Monday, March 15th, 2021

    A parody by Banksy of actress Demi Moore’s iconic Vanity Fair cover comes up at Sotheby’s livestreamed marquee auction on March 25 with an estimate of £2-3 million. The two-metre-tall canvas was first unveiled in 2006 as the poster image for Banksy’s debut and breakthrough U.S. exhibition, which cemented his status. Titled ‘Barely Legal’, the self-proclaimed “three-day vandalised warehouse extravaganza” took place in an impoverished area of Los Angeles. The location was kept secret until hours before the opening. Advertisements featuring the poster juxtaposed against the Hollywood sign were pasted around the city in the lead up and to promote the show, Banksy also left an inflatable replica of a Guantánamo Bay detainee in Disneyland. During the three-day view the exhibition famously drew 30,000 visitors – among them Brad Pitt, Angelina Jolie, Jude Law, Keanu Reeves, Orlando Bloom, Dennis Hopper, Cameron Diaz and Sacha Baron Cohen. The LA Times reported that $5 million worth of art was sold during the opening two hours.

    Banksy –  Original Concept for Barely Legal Poster (After Demi Moore), 2006. UPDATE: THIS SOLD FOR £2,677,000


    Thursday, February 25th, 2021

    The most significant collection to come to auction for years comes up at various sales at Sotheby’s in New York next May. At the heart of Anne Marion’s collection are masterworks by three of the greatest American artists of the post-War period: Andy Warhol’s iconic Elvis 2 Times, Richard Diebenkorn’s sublime Ocean Park No. 40; and Clyfford Still’s staggering PH-125 (1948-No. 1). All three works are estimated to achieve in excess of $20 million.

    Legendary Texan rancher and businesswoman Anne Marion (1938-2020) was celebrated for her generous support of cultural institutions, critical contributions to education and healthcare, and her passion for the life and traditions of the American Southwest where her family had been rooted for generations. The treasures of her own private collection have remained – until now – largely unknown.  It is estimated in the region of $150 million.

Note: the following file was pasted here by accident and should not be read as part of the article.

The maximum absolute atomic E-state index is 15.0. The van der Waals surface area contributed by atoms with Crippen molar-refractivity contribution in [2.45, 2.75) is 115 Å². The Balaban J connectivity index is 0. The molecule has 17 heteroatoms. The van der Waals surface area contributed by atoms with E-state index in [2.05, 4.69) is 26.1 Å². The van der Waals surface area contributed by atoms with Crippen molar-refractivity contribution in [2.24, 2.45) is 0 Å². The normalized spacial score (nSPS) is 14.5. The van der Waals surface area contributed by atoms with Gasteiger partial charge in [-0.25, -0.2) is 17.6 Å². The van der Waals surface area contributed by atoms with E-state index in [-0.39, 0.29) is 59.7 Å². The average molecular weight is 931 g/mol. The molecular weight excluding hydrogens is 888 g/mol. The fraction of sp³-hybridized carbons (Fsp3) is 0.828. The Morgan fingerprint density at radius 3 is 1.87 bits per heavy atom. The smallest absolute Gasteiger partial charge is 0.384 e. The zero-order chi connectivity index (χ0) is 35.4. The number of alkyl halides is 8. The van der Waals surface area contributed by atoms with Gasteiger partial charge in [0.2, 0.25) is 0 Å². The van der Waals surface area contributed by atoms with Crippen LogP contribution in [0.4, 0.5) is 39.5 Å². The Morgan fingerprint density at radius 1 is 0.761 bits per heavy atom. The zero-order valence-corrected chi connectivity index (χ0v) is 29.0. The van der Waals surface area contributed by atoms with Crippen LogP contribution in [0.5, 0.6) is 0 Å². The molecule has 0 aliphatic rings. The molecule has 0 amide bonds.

The great-granddaughter of Captain Samuel Burk Burnett (1849-1922) she was heiress to the historic, world-renowned Four Sixes Ranch in King County, Texas. Samuel took the unusual step of willing the bulk of his estate to his 22-year-old granddaughter, ‘Big Anne’, to be held in trust for her unborn child (the future ‘Little Anne’ Marion), thereby launching the tradition of female leadership of one of Texas’ greatest family businesses. Following her mother’s death in 1980, ‘Little Anne’ took over management of the business and ran it for the next forty years.  She was a trusted board director and benefactor of the Kimbell Art Museum for four decades, and a trustee of the Museum of Modern Art in New York. 

    Hugh Hildesley, who joined Sotheby’s in 1961 and played an integral role in the company’s formative years in the US, was a longstanding colleague of Sotheby’s eminent chairman and auctioneer John L. Marion, Anne’s husband for the last 32 years of her life. He remembers: He remembers: “The sheer scope of Anne’s astounding achievements will prove influential and transformative for generations to come: from her role as President of the Burnett Foundation to founding the Georgia O’Keeffe Museum; donor of the Marion Emergency Care Center in Fort Worth, to tireless Trustee of the Museum of Modern Art in New York, the Kimbell Art Museum and the Modern Art Museum of Fort Worth. Anne knew quality when she saw it”.

    Richard Diebenkorn – Ocean Park No. 40